Thursday, January 26, 2012
Tools of the Trade: Point Her Rudder
The rudder of a ship is, it goes without saying to the Brethren, the piece that directs her. Sizeable ships, usually of brig size or larger, worked their rudders through the use of a series of cables connected to a wheel. The famous picture of a ship’s gleaming wooden and brass wheel is iconic, but the icon in and of itself is often mistaken. Smaller vessels such as sloops, schooners and pirogues – those favored by pirates, privateers and smugglers – controlled their rudder through the use of the more straight forward tiller.
Dana’s take on the workings of a ship’s rudder is so pure in its description and no-nonsense in its language that my paraphrasing it would be criminal. Besides which, I can wrap my head around how a rudder works and use one without going astray but the intricacies of steering a sailing ship can be difficult to put on paper. Unless you happen to be a genius at such things, as Dana surely was. Here then, from Chapter 10 “General Principles of Working a Ship” in The Seaman’s Friend, a few paragraphs on the all important rudder:
A ship is acted upon principally by the rudder and sails. When the rudder is fore-and-aft, that is, on a line with the keel, the water runs by it, and it has no effect upon the ship’s direction. When it is changed from a right line to one side or the other, the water strikes against it, and forces the stern in an opposite direction. For instance, if the helm is put to the starboard, the rudder is put off the line of the keel, to port. This sends the stern off to starboard and, of course, the ship turning on her centre of gravity, her head goes in an opposite direction, to port. If the helm is put to port, the reverse will follow, and the ship’s head will turn off her course to starboard. Therefore the helm is always put in the opposite direction from that in which the ship’s head is to be moved.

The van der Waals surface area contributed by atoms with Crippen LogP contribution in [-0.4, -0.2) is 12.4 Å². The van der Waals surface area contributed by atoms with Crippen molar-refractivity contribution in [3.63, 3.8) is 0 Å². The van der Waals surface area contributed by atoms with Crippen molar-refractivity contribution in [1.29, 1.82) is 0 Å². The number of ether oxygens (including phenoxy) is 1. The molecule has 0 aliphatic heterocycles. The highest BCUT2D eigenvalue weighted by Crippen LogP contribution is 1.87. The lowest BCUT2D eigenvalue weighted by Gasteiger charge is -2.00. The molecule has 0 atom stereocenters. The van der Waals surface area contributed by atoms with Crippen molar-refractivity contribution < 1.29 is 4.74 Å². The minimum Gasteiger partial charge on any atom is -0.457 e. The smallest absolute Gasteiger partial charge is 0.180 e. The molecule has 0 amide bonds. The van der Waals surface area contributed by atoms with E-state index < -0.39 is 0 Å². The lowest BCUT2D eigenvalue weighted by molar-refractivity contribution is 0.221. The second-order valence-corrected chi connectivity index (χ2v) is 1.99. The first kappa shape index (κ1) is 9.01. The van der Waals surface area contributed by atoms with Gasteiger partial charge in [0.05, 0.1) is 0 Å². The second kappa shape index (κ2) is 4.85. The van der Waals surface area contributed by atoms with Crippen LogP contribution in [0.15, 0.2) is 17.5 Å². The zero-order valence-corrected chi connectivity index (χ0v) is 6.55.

Moving the rudder from a right line has the effect of deadening a ship’s way more or less, according as it is put at a greater or less angle with the keel. A ship should therefore be so balanced by her sails that a slight change of her helm may answer the purpose.
If a vessel is going astern, and the rudder is turned off from the line of the keel, the water, striking against the back of the rudder, pushes the stern off in the same direction in which the rudder is turned. For instance, if sternway is on her, and the helm is put to the starboard, the rudder turns to port, the water forces the stern in the same direction, and the ship’s head goes off to starboard. Therefore, when sternway is on the vessel, put the helm in the same direction in which the head is to be turned.
A current or tide running astern, that is when the ship’s head is toward it, will have the same effect on the rudder as if the ship were going ahead; and when it runs forward, it will be the same as thought the ship were going astern.
Sternway is, of course, the opposite of headway; an action whereby the ship is moving backwards instead of forwards. Thus the need to change the way in which the rudder is handled.
If you’ve an interest in Dana’s comprehensive work, The Seaman’s Friend is available online at the California Digital Library and in plain old cover-to-cover book form from Dover Publications.
Header: Cover of the 1997 addition of Richard Henry Dana Jr.’s The Seaman’s Friend